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Thursday, 23 December, 1999, 02:36 GMT
Four feared dead in jet crash
A jumbo jet has crashed near Stansted Airport in Essex, killing up to four crew members.
The Boeing 747 Korean Air cargo plane crashed minutes after taking off from the airport north-east of London on a flight to Italy. There are reports that it exploded in mid-air.
Wreckage from the aircraft - which is said to have been carrying three Korean crew and a maintenance engineer - was on fire over a large area in fields and a forest between the villages of Great Hallingbury and Little Hallingbury.
One body and a number of body parts had been found at the crash site, Assistant Chief Constable Charles Clark, of Essex Police, told a news conference at Stansted Airport.
The jet - which was carrying no passengers - came down a mile south of the airport two minutes after taking off.
Fire and ambulance vehicles raced to the scene, with local hospitals put on standby to receive any casualties and an RAF helicopter scrambled from Wattisham in Suffolk.
But there were no reports of any injuries on the ground.
One of the 747-200's two flight recorders has been recovered from the crash site by Air Accident Investigation Branch officials.
Eyewitness Andrew Smith said the plane crashed at around 1840 GMT and he saw a "huge fireball".
He said: "The whole of our house shook and the whole sky was lit up."
The M11 motorway was closed, while roads around the airport were blocked by emergency vehicles, and rail services were disrupted.
Power lines were brought down in the crash, cutting power to local houses, though there were no reports of damage to homes in the area.
Residents were told to stay indoors and keep windows closed in case of chemical leaks while experts checked what cargo the plane was carrying.
A police spokeswoman said the plane may have been carrying toxic material.
Flights in and out of Stansted were suspended, with passengers told to wait for further information.
Forty four aircraft were diverted to Luton, Cambridge and Birmingham airports.
Airport management said Stansted would not open until 1000 GMT on Thursday morning. Passengers are asked to check with their airlines for departure details.
Eyewitness Neill Foster, who was driving from the airport terminal to the M11 when the plane crashed, said: "There was a large flash followed by a large bang.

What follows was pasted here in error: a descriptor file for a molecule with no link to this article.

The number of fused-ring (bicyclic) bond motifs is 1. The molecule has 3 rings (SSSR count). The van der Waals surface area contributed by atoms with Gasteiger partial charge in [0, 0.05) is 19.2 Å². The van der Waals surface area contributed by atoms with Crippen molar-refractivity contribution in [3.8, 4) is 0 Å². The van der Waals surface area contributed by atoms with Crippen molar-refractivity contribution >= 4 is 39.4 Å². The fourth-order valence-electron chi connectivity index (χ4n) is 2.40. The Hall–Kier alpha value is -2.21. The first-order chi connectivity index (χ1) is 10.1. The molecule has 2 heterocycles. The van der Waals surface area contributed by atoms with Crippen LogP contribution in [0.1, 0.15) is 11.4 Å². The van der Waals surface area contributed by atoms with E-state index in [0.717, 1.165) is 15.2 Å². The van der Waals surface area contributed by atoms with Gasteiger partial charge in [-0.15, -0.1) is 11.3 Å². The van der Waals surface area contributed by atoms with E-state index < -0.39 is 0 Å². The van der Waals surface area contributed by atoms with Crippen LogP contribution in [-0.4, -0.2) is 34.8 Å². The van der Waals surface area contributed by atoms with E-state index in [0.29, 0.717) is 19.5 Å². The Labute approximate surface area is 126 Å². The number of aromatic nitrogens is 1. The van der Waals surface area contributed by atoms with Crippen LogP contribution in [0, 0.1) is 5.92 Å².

"There was lots of falling debris, all on fire falling on roads surrounding the area."
He said it was raining and cloudy, with strong winds, at the time of the crash.
The BBC's James Blatch, reporting from the scene, said: "The debris field goes on for hundreds of yards.
"There are bits of metal and twisted fragments in the trees. This Boeing 747 appears to have been completely and utterly destroyed."
Eyewitness Deborah Smith told BBC Radio 5 Live: "All of a sudden the lights in our house went out.
"The sky just went completely orange and there was a ball of flames."
The Civil Aviation Authority said the jet was bound for Malpensa, Milan and was then due to fly to Seoul.
'Did not survive'
A Stansted Airport spokeswoman said the plane crashed shortly after take-off at the edge of nearby Hatfield Forest.
A spokesman from Essex Ambulance Service said: "We believe that the people on board did not survive the crash."
Six vehicles were initially sent to the scene and many more followed when the accident was confirmed, he said.
Deputy Prime Minister John Prescott will visit the scene of the crash on Thursday morning.
A spokesman from the Department of Environment, Transport and the Regions said Mr Prescott had spoken to Prime Minister Tony Blair within half an hour of the crash.
Mr Prescott will visit the crash scene and discuss the situation with emergency services and the air accident investigation branch.
The spokesman said Mr Prescott sent his condolences to the families of those who died.
Annette Brooke-Taylor told how she was at a service station near Stansted when they saw the plane explode.
She said: "There was a big explosion and huge flames in the sky. It was a sort of mushroom shape. An incredible sight. It lit up the sky.
"There was a tremendous noise. There were lots of flaming particles in the sky and then it went very quiet and then we realised something terrible had happened."
The crash disrupted the travel plans of hundreds of passengers.
Flights had been due to leave for a variety of European and UK destinations, including Geneva, Turin, Guernsey, Stockholm, Berlin, Newcastle, Glasgow and Edinburgh.
Sandy Lauder, from Maldon, Essex, was waiting for news of his Go flight to Edinburgh.
"We're just waiting to see what will happen," he said. "But it's no good complaining too much in this situation. You just have to feel sorry for the relatives of the people on board the aircraft."
Links to other UK stories are at the foot of the page.
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